The saga continues in the dispute between the Beastie Boys and toy-maker GoldieBlox. As you may recall, weeks ago GoldieBlox filed a preemptive lawsuit in an effort to have a federal district court declare their parody of the BeastieBoy tune “Girls” in their viral video a “fair use” under United States copyright law.
GoldieBlox ostensibly took this adversarial stance without knowledge of a provision in the will of late Beastie Boy Adam Yauch. According to a copy of the will obtained by Rolling Stone, Mr. Yauch’s will provides as follows:
“Not withstanding anything to the contrary, in no event may my image or name or any music or any artistic property created by me be used for advertising purposes.”
Shortly after learning of this provision, GoldieBlox pulled the commercial and issued an apology. This act of contrition was apparently too little too late. The Beastie Boys have now sued GoldieBlox alleging copyright infringement. The issue at this point becomes the merits of the argument that the GoldieBlox use constitutes “fair use.”
First, a little background on the fair use doctrine. The United States copyright law tries to strike a delicate balance between the protection of content creators and allowing for the free exchange of ideas. In that vein, fair use serves as an affirmative defense to allegations of copyright infringement. This doctrine is a bit enigmatic, with the lines of what is fair use and what is copyright infringement not always clearly defined. However, parody is generally accepted as a prime example of fair use.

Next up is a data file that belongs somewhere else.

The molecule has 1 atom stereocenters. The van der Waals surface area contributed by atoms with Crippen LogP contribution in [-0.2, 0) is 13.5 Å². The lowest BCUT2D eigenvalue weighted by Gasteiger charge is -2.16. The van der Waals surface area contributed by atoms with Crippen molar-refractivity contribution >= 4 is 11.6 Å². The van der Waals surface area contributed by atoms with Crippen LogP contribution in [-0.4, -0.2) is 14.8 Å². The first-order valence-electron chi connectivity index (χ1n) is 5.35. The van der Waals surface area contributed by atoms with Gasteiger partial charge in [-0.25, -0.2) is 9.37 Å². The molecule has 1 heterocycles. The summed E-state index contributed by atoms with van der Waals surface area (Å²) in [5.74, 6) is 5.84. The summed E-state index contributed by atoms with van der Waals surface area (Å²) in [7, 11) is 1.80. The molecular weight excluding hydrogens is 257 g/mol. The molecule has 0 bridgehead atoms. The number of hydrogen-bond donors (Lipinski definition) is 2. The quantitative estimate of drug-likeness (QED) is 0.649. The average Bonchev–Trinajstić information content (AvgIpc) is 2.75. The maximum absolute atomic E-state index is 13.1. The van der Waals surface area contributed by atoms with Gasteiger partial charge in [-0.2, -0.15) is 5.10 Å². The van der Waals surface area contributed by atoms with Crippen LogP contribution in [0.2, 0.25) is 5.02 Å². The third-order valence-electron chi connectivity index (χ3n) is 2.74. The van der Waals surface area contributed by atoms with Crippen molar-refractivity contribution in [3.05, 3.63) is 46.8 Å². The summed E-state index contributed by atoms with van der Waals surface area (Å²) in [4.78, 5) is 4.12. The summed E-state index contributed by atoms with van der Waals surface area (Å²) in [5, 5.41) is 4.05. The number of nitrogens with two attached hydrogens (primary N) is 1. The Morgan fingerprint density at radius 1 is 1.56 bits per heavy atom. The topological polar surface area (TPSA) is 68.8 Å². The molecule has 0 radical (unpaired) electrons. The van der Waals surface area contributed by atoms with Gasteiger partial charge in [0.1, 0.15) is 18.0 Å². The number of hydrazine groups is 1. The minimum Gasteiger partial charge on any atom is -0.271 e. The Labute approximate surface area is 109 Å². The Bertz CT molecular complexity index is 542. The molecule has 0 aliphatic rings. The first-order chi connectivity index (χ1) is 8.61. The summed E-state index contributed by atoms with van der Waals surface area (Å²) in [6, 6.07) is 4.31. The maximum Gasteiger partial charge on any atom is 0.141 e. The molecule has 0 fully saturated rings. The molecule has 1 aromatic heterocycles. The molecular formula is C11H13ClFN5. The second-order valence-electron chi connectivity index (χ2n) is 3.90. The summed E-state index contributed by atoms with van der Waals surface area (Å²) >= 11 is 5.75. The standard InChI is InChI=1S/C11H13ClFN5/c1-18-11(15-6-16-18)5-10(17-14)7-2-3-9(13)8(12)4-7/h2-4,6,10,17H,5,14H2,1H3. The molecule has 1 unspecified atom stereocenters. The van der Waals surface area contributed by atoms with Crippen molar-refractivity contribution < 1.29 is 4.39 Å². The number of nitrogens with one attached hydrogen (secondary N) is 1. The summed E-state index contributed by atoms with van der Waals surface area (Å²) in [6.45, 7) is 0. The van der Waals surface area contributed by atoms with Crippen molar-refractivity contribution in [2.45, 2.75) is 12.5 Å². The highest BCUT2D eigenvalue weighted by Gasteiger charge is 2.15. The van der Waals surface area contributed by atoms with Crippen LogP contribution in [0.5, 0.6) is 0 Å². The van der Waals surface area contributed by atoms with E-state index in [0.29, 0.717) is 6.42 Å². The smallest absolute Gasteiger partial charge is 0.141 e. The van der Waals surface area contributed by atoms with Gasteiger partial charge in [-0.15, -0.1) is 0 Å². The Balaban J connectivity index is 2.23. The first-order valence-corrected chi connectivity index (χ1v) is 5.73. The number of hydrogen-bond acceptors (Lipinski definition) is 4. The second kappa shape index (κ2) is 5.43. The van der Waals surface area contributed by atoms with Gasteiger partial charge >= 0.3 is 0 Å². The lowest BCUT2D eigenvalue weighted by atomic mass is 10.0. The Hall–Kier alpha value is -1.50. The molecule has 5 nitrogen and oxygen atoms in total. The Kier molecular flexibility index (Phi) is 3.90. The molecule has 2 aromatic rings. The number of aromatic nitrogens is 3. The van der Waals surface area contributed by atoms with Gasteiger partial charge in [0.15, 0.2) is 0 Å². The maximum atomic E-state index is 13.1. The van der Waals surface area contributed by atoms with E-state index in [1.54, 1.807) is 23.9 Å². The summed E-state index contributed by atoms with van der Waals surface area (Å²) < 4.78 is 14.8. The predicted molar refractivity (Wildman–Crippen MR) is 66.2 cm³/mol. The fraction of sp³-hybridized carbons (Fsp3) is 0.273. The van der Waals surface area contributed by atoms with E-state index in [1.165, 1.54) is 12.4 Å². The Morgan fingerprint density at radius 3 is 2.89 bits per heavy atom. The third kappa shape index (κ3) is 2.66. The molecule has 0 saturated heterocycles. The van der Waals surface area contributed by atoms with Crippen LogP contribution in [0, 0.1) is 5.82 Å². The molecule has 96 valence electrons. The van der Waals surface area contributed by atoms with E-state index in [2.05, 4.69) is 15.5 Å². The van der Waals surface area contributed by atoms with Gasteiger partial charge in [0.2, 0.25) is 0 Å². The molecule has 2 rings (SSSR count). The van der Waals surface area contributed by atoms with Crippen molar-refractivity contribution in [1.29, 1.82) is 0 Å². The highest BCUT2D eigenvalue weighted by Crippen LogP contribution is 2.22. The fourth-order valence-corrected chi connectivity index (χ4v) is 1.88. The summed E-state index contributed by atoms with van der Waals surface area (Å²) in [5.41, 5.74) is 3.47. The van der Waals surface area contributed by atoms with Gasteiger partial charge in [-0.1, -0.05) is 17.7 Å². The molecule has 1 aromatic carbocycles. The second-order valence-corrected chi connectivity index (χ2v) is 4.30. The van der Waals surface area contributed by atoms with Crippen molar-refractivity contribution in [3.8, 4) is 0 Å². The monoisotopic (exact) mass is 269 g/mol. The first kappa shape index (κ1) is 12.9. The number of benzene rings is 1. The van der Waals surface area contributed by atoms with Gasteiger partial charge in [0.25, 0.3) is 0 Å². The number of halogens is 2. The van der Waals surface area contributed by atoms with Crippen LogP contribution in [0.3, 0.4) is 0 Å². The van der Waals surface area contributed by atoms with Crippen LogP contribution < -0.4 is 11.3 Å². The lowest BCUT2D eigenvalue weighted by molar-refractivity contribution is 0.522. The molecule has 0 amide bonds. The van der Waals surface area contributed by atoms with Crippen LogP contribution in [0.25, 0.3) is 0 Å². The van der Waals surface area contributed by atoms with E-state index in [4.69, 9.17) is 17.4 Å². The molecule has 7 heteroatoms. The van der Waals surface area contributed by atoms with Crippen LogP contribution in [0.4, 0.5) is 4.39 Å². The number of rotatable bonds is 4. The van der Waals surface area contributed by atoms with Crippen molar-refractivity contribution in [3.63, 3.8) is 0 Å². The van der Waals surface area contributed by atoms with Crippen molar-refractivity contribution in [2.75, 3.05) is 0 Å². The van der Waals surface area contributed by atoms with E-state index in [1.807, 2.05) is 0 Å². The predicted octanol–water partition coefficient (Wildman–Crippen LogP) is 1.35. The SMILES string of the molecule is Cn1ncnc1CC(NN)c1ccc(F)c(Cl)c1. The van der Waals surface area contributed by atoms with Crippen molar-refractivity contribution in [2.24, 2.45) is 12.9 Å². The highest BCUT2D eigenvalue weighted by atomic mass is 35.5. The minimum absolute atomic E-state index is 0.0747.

When determining whether a parody of a copyrighted work constitutes fair use courts consider several factors. These factors include (1) whether the parody competes or detracts from the original, (2) the amount of the original used, (3) whether the use is transformative, (4) whether the use mimics, ridicules or comments on the original, and (5) whether the use is commercial in nature.
If a work detracts from or competes with the original, it will not likely be considered a parody-more likely a derivative work. The less a parody borrows from the original, the more likely it will be considered to be fair use. Further, the more transformative a work is of the original, the more likely it will be considered to be fair use. If a use mimics, ridicules or comments on the original, it will likely be considered to be a parody and fair use. Finally, though not outcome determinative, the commercial use of a parody will weigh against a finding of fair use.
The Supreme Court in Campbell v. Acuff-Rose Music opined that “the use of a copyrighted work to advertise a product, even in a parody, will be entitled to less indulgence” under the law than “the sale of a parody for its own sake.” However, this comment by Justice Souter was simply dicta, and thus not binding.
GoldieBlox has asserted from the outset that their parody of “Girls” was never meant solely to poke fun at the Beastie Boys tune, but as a social commentary on the song’s misogynistic lyrics.
The outcome is still unclear at this point. For my money, I think this is a clear cut case of fair use. However, as the Beastie Boys point out in their complaint, GoldieBlox reaped significant economic rewards from this video. We will have to wait and see whether or not that fact will damn the fair use defense.